News Item Details
"Balanced Approach" Moves Economic Development and Historic Preservation Forward
Fincastle, VA – In separate but closely related actions, the Botetourt County Board of Supervisors today voted unanimously to both preserve archeological and historical resources from the County’s Greenfield business park and to allow the construction of a shell building designed to attract new manufacturing investment and jobs to the county. Following a report that representatives of the Botetourt County Historical Society, Virginia Department of Historic Resources (VDHR), and the County had in recent days agreed to work together to preserve the history of Greenfield and, yesterday, agreed on a new location within Greenfield for two historic structures that would be impacted by the shell building, Supervisors approved up to $300,000 in funding to start preservation that has been planned since 1997.
In what was described as “Phase 1” of a much larger preservation plan, the County will contract with specialists recommended by VDHR to move an 1830s kitchen and a mid-1800s slave cabin from the center of the Greenfield business park to a 28-acre preservation area set aside forthepurpose. Work will begin immediately to meet a targeted completion date of February 1, 2016. In addition to moving the two structures, archeological evaluations will be performed on both the new building site and the old to ensure no artifacts are destroyed or lost. A Phase 1 archeological study was made of the entire 923-acre Greenfield property following its purchase by the county in 1995. This additional evaluation will allow archeologists to search the earth directly below the two buildings for artifacts that could significantly add to the understanding of daily life on the former plantation.
With the historic preservation work approved, Supervisors went on to approve the sale of a 19-acre site in Greenfield to the Greater Roanoke Valley Development Foundation so that organization can build a 100,000 square-foot industrial building to attract new manufacturing investment and jobs to the region. The building will be expandable to 240,000 square feet. Construction is planned to start in the spring.
“Nearly twenty years ago, a previous board of supervisors had the courage, foresight, and wisdom to buy Greenfield and to figure out a balanced approach to economic development and historic preservation,” said Blue Ridge District Supervisor Billy Martin. “While some may disagree, it is still a balanced approach, and I think it is in the best interest of all of the people of Botetourt County.”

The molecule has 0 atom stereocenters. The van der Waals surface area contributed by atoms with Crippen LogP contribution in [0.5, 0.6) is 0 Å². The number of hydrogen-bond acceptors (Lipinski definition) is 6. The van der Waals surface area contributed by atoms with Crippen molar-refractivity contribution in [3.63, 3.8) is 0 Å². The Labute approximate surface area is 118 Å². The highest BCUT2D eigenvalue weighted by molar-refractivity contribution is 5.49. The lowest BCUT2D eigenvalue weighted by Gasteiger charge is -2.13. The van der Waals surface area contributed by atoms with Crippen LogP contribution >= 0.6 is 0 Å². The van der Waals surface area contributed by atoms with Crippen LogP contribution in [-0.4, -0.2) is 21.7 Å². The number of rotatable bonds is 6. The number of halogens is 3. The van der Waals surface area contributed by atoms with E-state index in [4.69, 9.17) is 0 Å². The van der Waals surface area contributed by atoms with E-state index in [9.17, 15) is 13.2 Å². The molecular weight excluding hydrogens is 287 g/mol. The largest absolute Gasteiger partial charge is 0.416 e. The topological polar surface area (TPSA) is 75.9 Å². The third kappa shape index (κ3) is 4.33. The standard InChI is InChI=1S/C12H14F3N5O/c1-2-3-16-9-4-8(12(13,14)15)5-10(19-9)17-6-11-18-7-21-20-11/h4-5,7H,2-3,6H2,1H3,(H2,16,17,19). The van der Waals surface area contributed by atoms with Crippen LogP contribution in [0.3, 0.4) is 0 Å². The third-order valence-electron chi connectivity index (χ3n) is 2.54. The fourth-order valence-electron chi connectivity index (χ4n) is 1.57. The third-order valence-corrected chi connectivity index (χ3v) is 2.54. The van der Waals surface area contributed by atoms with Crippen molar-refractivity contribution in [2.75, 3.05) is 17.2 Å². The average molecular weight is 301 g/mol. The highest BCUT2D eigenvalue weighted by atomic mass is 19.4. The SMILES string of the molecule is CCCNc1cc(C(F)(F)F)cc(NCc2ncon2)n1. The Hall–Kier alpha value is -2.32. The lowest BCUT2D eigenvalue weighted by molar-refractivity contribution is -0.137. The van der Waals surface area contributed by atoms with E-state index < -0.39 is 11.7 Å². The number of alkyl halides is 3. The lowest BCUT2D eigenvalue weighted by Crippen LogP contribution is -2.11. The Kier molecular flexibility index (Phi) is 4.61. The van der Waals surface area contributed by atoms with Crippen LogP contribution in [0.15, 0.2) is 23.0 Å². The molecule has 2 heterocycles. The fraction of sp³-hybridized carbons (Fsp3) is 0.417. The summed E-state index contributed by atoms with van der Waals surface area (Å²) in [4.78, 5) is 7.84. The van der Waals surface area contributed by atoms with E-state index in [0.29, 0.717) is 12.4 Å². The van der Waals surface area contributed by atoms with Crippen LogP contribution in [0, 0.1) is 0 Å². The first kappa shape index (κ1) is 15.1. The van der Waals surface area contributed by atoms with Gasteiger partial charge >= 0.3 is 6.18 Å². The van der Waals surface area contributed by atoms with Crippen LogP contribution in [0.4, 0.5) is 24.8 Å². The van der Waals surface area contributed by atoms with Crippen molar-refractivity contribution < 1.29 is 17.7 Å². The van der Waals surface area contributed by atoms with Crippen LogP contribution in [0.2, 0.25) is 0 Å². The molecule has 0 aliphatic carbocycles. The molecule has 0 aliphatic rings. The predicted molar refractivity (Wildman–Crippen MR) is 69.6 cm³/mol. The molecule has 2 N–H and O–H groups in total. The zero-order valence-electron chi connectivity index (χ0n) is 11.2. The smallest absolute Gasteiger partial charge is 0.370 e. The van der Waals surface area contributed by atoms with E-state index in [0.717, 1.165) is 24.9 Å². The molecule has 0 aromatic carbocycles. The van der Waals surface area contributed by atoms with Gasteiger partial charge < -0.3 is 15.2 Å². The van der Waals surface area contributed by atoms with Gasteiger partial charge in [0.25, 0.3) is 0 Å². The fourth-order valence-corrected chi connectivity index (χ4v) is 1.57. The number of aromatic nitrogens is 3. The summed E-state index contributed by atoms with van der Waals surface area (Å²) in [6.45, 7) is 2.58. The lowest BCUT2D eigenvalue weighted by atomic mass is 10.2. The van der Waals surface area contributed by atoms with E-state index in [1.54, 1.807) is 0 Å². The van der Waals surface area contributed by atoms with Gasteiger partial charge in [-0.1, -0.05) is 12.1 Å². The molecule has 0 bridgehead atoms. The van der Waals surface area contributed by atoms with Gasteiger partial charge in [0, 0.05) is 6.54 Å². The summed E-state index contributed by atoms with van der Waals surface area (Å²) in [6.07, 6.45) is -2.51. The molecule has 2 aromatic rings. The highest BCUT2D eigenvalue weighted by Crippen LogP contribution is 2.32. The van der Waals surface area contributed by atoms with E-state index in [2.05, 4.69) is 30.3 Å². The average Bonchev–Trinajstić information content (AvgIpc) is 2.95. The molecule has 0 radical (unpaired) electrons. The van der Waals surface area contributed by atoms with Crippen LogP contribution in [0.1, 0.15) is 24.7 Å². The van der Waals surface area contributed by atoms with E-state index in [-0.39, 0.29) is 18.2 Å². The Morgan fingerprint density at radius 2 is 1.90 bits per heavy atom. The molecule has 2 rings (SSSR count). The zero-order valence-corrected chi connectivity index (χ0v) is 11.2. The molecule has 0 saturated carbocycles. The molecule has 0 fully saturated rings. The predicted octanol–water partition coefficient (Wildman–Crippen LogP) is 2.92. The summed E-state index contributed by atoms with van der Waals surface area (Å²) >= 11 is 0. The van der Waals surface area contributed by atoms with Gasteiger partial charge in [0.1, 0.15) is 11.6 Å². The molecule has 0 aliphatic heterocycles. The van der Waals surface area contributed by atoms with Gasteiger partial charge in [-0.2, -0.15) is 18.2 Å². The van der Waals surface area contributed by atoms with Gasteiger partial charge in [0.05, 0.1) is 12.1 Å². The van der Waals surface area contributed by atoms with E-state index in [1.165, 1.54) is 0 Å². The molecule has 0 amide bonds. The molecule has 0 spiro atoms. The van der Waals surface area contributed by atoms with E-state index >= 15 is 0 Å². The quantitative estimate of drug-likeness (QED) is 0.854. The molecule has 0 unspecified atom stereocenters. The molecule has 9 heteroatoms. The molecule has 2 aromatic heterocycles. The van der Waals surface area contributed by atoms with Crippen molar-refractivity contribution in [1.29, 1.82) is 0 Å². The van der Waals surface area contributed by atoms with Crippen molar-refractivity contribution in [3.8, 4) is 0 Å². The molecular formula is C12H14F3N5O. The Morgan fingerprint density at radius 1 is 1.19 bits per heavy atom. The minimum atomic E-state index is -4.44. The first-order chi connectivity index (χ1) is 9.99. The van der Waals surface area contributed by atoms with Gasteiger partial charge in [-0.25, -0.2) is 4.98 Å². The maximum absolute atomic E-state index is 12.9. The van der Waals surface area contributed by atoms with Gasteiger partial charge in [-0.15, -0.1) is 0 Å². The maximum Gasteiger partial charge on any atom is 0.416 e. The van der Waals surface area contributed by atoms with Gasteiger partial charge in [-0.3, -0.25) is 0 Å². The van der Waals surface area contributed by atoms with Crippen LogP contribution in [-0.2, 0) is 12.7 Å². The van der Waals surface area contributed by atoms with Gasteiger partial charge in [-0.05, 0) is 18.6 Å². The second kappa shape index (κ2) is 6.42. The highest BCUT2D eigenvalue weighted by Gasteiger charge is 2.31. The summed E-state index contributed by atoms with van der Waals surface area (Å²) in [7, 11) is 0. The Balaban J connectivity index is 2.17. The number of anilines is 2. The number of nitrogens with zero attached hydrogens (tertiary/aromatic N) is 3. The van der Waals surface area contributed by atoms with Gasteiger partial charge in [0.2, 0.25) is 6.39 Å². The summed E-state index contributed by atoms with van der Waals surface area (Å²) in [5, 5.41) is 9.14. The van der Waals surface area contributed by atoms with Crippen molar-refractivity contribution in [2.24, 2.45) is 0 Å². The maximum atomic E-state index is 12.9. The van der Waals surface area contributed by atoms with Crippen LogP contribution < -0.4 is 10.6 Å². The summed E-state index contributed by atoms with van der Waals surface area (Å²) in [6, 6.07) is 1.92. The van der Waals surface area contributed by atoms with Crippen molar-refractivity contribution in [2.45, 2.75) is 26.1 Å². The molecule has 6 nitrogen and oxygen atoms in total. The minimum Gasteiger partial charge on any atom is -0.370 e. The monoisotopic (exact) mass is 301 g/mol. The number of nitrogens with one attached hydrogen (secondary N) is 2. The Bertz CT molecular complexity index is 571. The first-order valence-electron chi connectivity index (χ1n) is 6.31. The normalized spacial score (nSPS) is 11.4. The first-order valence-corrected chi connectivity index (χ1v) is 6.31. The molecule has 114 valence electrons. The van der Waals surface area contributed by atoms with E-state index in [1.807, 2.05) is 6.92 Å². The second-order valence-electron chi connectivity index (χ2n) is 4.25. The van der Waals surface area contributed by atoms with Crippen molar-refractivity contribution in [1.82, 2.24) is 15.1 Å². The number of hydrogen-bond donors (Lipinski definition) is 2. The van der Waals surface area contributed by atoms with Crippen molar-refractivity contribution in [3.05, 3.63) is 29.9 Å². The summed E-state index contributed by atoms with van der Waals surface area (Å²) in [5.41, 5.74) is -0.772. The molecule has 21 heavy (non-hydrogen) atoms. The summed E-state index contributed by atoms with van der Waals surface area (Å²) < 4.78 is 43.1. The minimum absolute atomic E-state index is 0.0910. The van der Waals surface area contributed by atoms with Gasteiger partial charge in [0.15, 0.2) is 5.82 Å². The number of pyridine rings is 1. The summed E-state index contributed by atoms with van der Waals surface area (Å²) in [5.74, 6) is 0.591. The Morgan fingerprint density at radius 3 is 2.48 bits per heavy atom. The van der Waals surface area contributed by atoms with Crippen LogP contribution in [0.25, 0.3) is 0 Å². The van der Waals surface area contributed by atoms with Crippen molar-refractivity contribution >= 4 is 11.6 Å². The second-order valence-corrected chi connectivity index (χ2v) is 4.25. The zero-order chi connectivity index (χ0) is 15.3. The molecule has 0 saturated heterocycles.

"We could have had a 'win-lose'", said Buchanan District Supervisor John Williamson, citing a choice between historic preservation and economic development. “This is a classic “win-win’, and I am comfortable and confident that this board and county staff did all we could do to reach the best possible outcome”.
“I appreciate the partnership of the Historical Society in this,” said Amsterdam District Supervisor Todd Dodson, whose district includes Greenfield. “I know it is painful and regrettable any time historic resources cannot be preserved in their original location, but we have a duty to make [Greenfield] successful and to create a tax base to support our schools, our public safety, and our historic preservation right here at Greenfield. Together we will do that.”
When Botetourt County purchased Greenfield Plantation in the mid-1990s, the goal was threefold: provide land for a new school, expand recreational opportunities, and develop a premier industrial park. The Board of Supervisors then underwent an open and public process at that time to develop a comprehensive plan amendment outlining those goals. Moreover, recognizing the history of the land and the existing structures, the County also formed a committee of citizens, staff, and consultants to develop a preservation plan for the park. The committee recommended and the Board of Supervisors endorsed a plan to move the historical structures and archeological findings to a designated historical preservation area at Greenfield. The Board and County Administration has reaffirmed that plan with the citizen committee, staff, other elected officials, and consultants since the original recommendation.
To accomplish that plan, the Board of Supervisors and the Historical Society will appoint members to a committee to oversee preservation work and develop recommendations and strategies to fully implement preservation plans. The mutual and ongoing commitment of the Board of Supervisors and the Historical Society to this endeavor will ensure that the history of Greenfield is honored in a thoughtful way that balances the triumphs of the past with the promise of tomorrow.
For more information, contact
Cody Sexton, County Administrator's Office